Ripple Vs. SEC: the saga isn’t over yet


In the ongoing legal saga between Ripple Labs and the US Securities and Exchange Commission (SEC), Judge Analisa Torres has made critical announcements regarding the upcoming trial dates and associated deadlines.

Upcoming Deadlines for Ripple Vs. SEC

In a filing on August 9th with the US District Court for the Southern District of New York, Judge Torres expressed her intention to proceed with a jury trial for Ripple. This includes CEO Brad Garlinghouse and co-founder Chris Larsen. The anticipated start of the case was scheduled between April 1 and June 30, 2024. However, due to blackout dates submitted by both sides, the start date is now shifted to April 20, 2024.

Ripple Labs, Garlinghouse, Larsen, and the SEC submitted their applications in a timely manner. Yesterday, the counsels of Brad Garlinghouse and Chris Larsen informed Torres of the dates they would be unavailable in Q2 of 2024. Both are unavailable from April 1 to April 14.

On the other hand, the legal representatives of Ripple Labs submitted a letter stating that the company is “available for trial at any time during Q2 of 2024.” The SEC has indicated that they are unavailable for the dates April 15-19, May 1-7, and May 27-31. This means that the trial will start with some delay, earliest on April 20.

Earlier in the case, Judge Torres issued a partial summary judgment. This significant ruling clarified that Ripple’s institutional sale of XRP constituted an unregistered securities offering, but their sales did not fall under this definition.

The Upcoming Trial

The upcoming trial will play a crucial role in determining the legal liability of Ripple’s top executives. Both are accused of aiding and abetting violations of securities laws. Ripple Labs has been spared from complicity charges.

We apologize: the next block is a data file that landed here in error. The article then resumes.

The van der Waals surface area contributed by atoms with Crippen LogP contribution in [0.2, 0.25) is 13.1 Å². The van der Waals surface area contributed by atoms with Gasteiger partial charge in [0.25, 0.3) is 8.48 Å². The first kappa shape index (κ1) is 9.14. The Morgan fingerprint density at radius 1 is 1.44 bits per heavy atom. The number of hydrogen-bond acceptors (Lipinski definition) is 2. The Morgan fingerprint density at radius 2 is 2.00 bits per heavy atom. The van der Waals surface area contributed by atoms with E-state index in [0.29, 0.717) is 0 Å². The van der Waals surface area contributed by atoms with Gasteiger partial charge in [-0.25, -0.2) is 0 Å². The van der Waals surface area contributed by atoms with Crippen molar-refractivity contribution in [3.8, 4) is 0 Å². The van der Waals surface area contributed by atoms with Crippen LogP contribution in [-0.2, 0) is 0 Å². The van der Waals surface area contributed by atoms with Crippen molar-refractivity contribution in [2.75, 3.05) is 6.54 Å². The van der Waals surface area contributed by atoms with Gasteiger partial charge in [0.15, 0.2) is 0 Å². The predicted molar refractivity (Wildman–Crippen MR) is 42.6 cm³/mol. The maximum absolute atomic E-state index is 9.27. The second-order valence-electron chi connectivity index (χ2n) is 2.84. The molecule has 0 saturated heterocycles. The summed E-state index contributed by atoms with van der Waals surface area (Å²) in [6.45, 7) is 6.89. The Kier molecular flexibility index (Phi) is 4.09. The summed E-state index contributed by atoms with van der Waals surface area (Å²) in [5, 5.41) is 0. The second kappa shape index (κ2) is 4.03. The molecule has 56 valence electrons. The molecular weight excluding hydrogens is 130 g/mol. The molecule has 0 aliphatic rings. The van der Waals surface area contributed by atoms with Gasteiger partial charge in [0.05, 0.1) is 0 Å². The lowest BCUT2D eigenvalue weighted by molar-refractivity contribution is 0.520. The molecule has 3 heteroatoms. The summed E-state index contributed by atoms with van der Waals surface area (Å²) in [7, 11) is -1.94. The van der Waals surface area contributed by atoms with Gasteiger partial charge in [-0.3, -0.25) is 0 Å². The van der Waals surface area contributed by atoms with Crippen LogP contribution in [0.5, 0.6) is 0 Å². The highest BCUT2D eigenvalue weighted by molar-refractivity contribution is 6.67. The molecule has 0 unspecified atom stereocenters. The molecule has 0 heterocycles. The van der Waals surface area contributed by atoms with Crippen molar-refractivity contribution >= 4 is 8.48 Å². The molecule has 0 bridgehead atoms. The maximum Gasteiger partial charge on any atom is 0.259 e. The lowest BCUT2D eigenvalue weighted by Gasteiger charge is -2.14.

The key deadlines for the trial are as follows. By December 4, 2023, all parties must file all motions in limine. Oppositions to motions in limine must be filed by December 18, 2023.

On the same date, December 4, a number of submissions are required. These include all required pretrial filings, requests to charge, a verdict form, and voir dire questions to the jury.

Both parties are also expected to submit one copy of each documentary exhibit to the court by December 4.

The SEC Appeals

On August 18, the SEC filed its motion to appeal. After considering the submissions, Judge Torres approved the SEC’s motion.

Reminder – the SEC’s request to appeal (even if XRP were to be found as a security) doesn’t change the fact that XRP is NOT a security. This isn’t a debate. The SEC continues to claim XRP has been a security since 2013, which is simply not the case.

By: Nicholas de Kramer

Nicholas de Krammer, а self-taught economic analytic with heave mathematical background. Math behind the economics (and economics behind math) is the strong side of the author. Contact him at

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